The Goods and Services Tax (GST) will eventually mark the process of the country’s integration, ushering in a United States of India, so to speak. Just as on the midnight of 14-15 August, 1947, India ushered in independence from British rule with Prime Minister Jawaharlal Nehru’s stirring “tryst with destiny” speech, the same Central Hall of Parliament will resonate with, what Prime Minister Narendra Modi calls, the “historic” launch of the Goods and Services Tax on 30 June midnight.

The fervour and fanfare with which the roll out is envisaged will not just be symbolic; it signifies the country’s economic integration and in a way complements the unification of its post-princely states, accomplished 70 years ago.

GST will hopefully pave the way for the “one country, one tax, one market” framework. The occasion is indeed historic, cementing “the edifice of a consolidated India”, a stellar achievement of India’s celebrated iron man, Sardar Vallabhbhai Patel who, with his clear vision and perspicacity, administrative sagacity and indomitable will, had once integrated over 540 princely states, big and small, comprising two-fifths of the country.

Because of Partition, India had lost an area of 364,737 sq miles and a population of 8.15 crore. Through the integration of states, it brought in an area of almost 500,000 sq miles and a population of 8.65 crore (not including J&K). It could in a way be compared with Risorgimento ~ the consolidation of different states of the Italian peninsula into the single state of the Kingdom of Italy in 19th century (1815-1871).

The sweep and importance of integrating these diverse autonomous states with varying administrative, judicial, fiscal and monetary systems, railways and currencies, into the Union of India has seldom been grasped. Circumscribed by a large number of tariff walls, the states levied their own taxes, including excise and inter-state customs duties. The maritime states of Kathiawar levied customs duties of their own.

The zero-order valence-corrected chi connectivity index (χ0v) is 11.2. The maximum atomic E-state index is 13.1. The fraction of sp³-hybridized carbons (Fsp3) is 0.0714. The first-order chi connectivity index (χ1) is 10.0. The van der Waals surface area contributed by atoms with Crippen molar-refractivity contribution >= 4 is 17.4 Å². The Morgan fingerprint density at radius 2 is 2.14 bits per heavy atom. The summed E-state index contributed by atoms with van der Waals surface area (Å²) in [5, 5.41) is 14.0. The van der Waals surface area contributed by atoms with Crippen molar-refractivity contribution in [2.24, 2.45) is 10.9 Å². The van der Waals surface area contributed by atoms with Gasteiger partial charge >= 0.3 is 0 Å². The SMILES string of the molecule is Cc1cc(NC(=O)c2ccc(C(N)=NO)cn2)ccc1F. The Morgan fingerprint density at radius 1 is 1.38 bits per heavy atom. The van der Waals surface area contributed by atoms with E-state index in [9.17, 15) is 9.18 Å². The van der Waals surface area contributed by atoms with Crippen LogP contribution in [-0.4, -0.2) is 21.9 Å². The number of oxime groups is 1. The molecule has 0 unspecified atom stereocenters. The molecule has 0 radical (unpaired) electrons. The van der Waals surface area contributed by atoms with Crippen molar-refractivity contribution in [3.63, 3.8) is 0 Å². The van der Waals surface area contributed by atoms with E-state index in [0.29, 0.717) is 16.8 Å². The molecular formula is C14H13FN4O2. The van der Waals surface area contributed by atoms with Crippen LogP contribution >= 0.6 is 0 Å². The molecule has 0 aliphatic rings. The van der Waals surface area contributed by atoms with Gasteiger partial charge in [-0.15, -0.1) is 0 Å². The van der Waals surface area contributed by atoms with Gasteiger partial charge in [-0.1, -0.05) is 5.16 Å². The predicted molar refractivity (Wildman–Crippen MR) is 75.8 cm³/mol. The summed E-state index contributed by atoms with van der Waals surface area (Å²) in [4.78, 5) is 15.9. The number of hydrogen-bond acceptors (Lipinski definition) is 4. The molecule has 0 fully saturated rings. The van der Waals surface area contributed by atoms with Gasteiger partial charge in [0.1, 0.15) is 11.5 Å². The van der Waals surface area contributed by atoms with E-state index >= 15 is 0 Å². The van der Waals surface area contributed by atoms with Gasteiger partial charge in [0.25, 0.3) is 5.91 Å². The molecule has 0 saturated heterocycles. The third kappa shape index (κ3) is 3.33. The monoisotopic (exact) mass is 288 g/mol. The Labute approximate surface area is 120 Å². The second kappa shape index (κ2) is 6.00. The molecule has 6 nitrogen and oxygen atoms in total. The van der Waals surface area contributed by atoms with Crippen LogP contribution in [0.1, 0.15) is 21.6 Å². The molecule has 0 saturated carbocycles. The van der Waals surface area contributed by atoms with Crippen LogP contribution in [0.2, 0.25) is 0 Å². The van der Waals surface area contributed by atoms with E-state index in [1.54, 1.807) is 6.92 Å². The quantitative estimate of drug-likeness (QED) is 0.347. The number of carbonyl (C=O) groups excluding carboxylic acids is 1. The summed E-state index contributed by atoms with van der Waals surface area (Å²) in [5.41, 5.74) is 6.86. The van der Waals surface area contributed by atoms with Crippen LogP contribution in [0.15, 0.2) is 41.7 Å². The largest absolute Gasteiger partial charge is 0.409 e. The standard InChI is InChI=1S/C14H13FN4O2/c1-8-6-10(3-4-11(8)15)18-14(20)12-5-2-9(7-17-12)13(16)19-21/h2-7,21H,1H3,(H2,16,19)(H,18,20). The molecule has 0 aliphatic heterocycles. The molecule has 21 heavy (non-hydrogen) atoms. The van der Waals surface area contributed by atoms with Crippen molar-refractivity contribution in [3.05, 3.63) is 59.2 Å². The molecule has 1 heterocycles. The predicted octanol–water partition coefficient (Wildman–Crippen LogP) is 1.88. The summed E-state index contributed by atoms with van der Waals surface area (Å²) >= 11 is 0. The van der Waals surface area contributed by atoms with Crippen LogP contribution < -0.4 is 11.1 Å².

Abolition of internal customs duties following the integration of states with the Union paved the way for freedom of trade in the country. On 1 April 1950 (13 April in case of PEPSU) the Central government assumed direct administration of the Railways, Post and Telegraphs, audit and accounts, all departments of federal revenue and currency, coinage and mints of the states and the Union of states.

As Sardar Patel remarked, “The great ideal of geographical, political and economic unification of India had remained a distant dream for centuries”. The task for the fledgling government at independence involved “toils and anxieties” in persuading, cajoling, and threatening the “royal” rulers of states which, constitutionally, were not a part of British India. Mired in mutual jealousies and conflicts, many among them were wayward and narcissistic, were unpredictable and unreliable.

Article 301 of the Constitution aimed at India functioning as one single economic unit without barriers, promoting free flow of trade and commerce through the territory of India. But, for 70 long years, post-independence, the country has indeed been a fiscally ‘disunited union of states’.

Each of India’s 29 states taxed goods, which move across their borders, at different rates. The central government levied indirect taxes in the form of union excise, import duty, and service tax whereas the state governments levied sales tax / VAT, motor vehicles tax, and passenger and goods tax, etc.

India took 60 years to effect a complete switchover from single-point to multi-point taxation, and is now due to move within a period of ten years from VAT to GST.

Considering the cascading effect of the country’s panoply of complex, inefficient and multiple taxes and user charges, the National Council of Applied Economic Research in its Fiscal Issues and Allocative Efficiency, 2012 found that the transport pricing system, as an example, was a result of multiple taxes and user charges established at different points of time.

Dr Amresh Bagchi in his 2004 report explains how the states ‘export’ taxes via CST and under-cut each other in sales tax rates to attract trade and industry; in some states, products like automobiles were taxed at the same low rates as cereals!